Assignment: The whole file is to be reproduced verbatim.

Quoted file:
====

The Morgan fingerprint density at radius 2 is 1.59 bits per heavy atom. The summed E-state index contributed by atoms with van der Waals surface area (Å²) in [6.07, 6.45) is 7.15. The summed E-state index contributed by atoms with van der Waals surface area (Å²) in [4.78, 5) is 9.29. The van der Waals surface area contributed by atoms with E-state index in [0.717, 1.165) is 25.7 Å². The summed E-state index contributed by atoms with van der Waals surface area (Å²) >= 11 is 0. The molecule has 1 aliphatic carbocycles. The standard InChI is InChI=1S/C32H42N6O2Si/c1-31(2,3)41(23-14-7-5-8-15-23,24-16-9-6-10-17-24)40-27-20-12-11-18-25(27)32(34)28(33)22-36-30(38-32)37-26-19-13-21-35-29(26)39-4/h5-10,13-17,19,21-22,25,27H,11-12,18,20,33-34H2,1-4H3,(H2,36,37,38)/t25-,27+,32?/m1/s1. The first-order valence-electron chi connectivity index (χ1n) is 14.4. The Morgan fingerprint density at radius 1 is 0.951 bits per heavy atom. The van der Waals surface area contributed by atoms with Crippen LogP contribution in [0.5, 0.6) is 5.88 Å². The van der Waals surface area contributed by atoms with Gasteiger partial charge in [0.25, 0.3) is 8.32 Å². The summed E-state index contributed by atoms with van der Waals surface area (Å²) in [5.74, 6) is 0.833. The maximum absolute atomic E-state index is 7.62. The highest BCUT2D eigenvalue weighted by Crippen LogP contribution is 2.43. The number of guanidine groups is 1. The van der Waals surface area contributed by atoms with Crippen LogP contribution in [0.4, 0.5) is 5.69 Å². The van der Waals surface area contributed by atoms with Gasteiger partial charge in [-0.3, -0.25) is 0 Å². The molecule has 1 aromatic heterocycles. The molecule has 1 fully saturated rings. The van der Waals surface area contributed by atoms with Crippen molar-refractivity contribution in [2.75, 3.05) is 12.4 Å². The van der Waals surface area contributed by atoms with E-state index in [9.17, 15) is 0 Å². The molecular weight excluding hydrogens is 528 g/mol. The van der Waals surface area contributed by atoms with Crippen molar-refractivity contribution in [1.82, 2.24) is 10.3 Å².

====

The Morgan fingerprint density at radius 2 is 1.59 bits per heavy atom. The summed E-state index contributed by atoms with van der Waals surface area (Å²) in [6.07, 6.45) is 7.15. The summed E-state index contributed by atoms with van der Waals surface area (Å²) in [4.78, 5) is 9.29. The van der Waals surface area contributed by atoms with E-state index in [0.717, 1.165) is 25.7 Å². The summed E-state index contributed by atoms with van der Waals surface area (Å²) >= 11 is 0. The molecule has 1 aliphatic carbocycles. The standard InChI is InChI=1S/C32H42N6O2Si/c1-31(2,3)41(23-14-7-5-8-15-23,24-16-9-6-10-17-24)40-27-20-12-11-18-25(27)32(34)28(33)22-36-30(38-32)37-26-19-13-21-35-29(26)39-4/h5-10,13-17,19,21-22,25,27H,11-12,18,20,33-34H2,1-4H3,(H2,36,37,38)/t25-,27+,32?/m1/s1. The first-order valence-electron chi connectivity index (χ1n) is 14.4. The Morgan fingerprint density at radius 1 is 0.951 bits per heavy atom. The van der Waals surface area contributed by atoms with Crippen LogP contribution in [0.5, 0.6) is 5.88 Å². The van der Waals surface area contributed by atoms with Gasteiger partial charge in [0.25, 0.3) is 8.32 Å². The summed E-state index contributed by atoms with van der Waals surface area (Å²) in [5.74, 6) is 0.833. The maximum absolute atomic E-state index is 7.62. The highest BCUT2D eigenvalue weighted by Crippen LogP contribution is 2.43. The number of guanidine groups is 1. The van der Waals surface area contributed by atoms with Crippen LogP contribution in [0.4, 0.5) is 5.69 Å². The van der Waals surface area contributed by atoms with Gasteiger partial charge in [-0.3, -0.25) is 0 Å². The molecule has 1 aromatic heterocycles. The molecule has 1 fully saturated rings. The van der Waals surface area contributed by atoms with Crippen molar-refractivity contribution in [2.75, 3.05) is 12.4 Å². The van der Waals surface area contributed by atoms with E-state index in [9.17, 15) is 0 Å². The molecular weight excluding hydrogens is 528 g/mol. The van der Waals surface area contributed by atoms with Crippen molar-refractivity contribution in [1.82, 2.24) is 10.3 Å².